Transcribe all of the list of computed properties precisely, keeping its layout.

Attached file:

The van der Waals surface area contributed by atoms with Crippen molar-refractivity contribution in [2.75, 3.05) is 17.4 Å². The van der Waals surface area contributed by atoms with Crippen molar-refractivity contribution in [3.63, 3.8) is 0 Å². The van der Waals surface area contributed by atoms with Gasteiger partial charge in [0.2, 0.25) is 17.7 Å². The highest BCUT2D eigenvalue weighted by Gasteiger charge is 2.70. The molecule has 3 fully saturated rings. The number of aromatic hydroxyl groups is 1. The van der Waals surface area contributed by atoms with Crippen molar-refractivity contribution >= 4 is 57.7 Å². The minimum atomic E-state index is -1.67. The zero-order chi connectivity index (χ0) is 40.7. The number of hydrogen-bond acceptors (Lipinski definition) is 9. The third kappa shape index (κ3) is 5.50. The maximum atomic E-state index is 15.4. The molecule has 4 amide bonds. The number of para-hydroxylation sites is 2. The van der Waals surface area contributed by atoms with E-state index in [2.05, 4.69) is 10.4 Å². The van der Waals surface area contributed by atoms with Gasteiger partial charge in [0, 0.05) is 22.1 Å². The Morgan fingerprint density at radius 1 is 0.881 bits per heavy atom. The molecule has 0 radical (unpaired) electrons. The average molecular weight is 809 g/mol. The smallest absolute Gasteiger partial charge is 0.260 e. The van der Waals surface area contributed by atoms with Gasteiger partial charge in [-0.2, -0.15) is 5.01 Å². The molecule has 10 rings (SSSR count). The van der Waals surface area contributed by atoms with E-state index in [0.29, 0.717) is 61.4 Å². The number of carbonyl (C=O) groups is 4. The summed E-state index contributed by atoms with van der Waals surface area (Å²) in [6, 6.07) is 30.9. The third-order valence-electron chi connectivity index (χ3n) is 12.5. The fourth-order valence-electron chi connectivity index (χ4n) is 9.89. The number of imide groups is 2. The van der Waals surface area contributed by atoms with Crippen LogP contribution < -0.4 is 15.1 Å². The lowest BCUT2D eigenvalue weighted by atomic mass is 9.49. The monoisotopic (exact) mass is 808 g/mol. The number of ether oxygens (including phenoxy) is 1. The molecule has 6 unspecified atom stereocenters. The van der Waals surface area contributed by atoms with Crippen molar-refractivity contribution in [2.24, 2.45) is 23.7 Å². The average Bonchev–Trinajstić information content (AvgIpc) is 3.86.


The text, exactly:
The van der Waals surface area contributed by atoms with Crippen molar-refractivity contribution in [2.75, 3.05) is 17.4 Å². The van der Waals surface area contributed by atoms with Crippen molar-refractivity contribution in [3.63, 3.8) is 0 Å². The van der Waals surface area contributed by atoms with Gasteiger partial charge in [0.2, 0.25) is 17.7 Å². The highest BCUT2D eigenvalue weighted by Gasteiger charge is 2.70. The molecule has 3 fully saturated rings. The number of aromatic hydroxyl groups is 1. The van der Waals surface area contributed by atoms with Crippen molar-refractivity contribution >= 4 is 57.7 Å². The minimum atomic E-state index is -1.67. The zero-order chi connectivity index (χ0) is 40.7. The number of hydrogen-bond acceptors (Lipinski definition) is 9. The third kappa shape index (κ3) is 5.50. The maximum atomic E-state index is 15.4. The molecule has 4 amide bonds. The number of para-hydroxylation sites is 2. The van der Waals surface area contributed by atoms with E-state index in [2.05, 4.69) is 10.4 Å². The van der Waals surface area contributed by atoms with Gasteiger partial charge in [0, 0.05) is 22.1 Å². The Morgan fingerprint density at radius 1 is 0.881 bits per heavy atom. The molecule has 0 radical (unpaired) electrons. The average molecular weight is 809 g/mol. The smallest absolute Gasteiger partial charge is 0.260 e. The van der Waals surface area contributed by atoms with Gasteiger partial charge in [-0.2, -0.15) is 5.01 Å². The molecule has 10 rings (SSSR count). The van der Waals surface area contributed by atoms with E-state index in [0.29, 0.717) is 61.4 Å². The number of carbonyl (C=O) groups is 4. The summed E-state index contributed by atoms with van der Waals surface area (Å²) in [6, 6.07) is 30.9. The third-order valence-electron chi connectivity index (χ3n) is 12.5. The fourth-order valence-electron chi connectivity index (χ4n) is 9.89. The number of imide groups is 2. The van der Waals surface area contributed by atoms with Crippen LogP contribution < -0.4 is 15.1 Å². The lowest BCUT2D eigenvalue weighted by atomic mass is 9.49. The monoisotopic (exact) mass is 808 g/mol. The number of ether oxygens (including phenoxy) is 1. The molecule has 6 unspecified atom stereocenters. The van der Waals surface area contributed by atoms with Crippen molar-refractivity contribution in [2.24, 2.45) is 23.7 Å². The average Bonchev–Trinajstić information content (AvgIpc) is 3.86.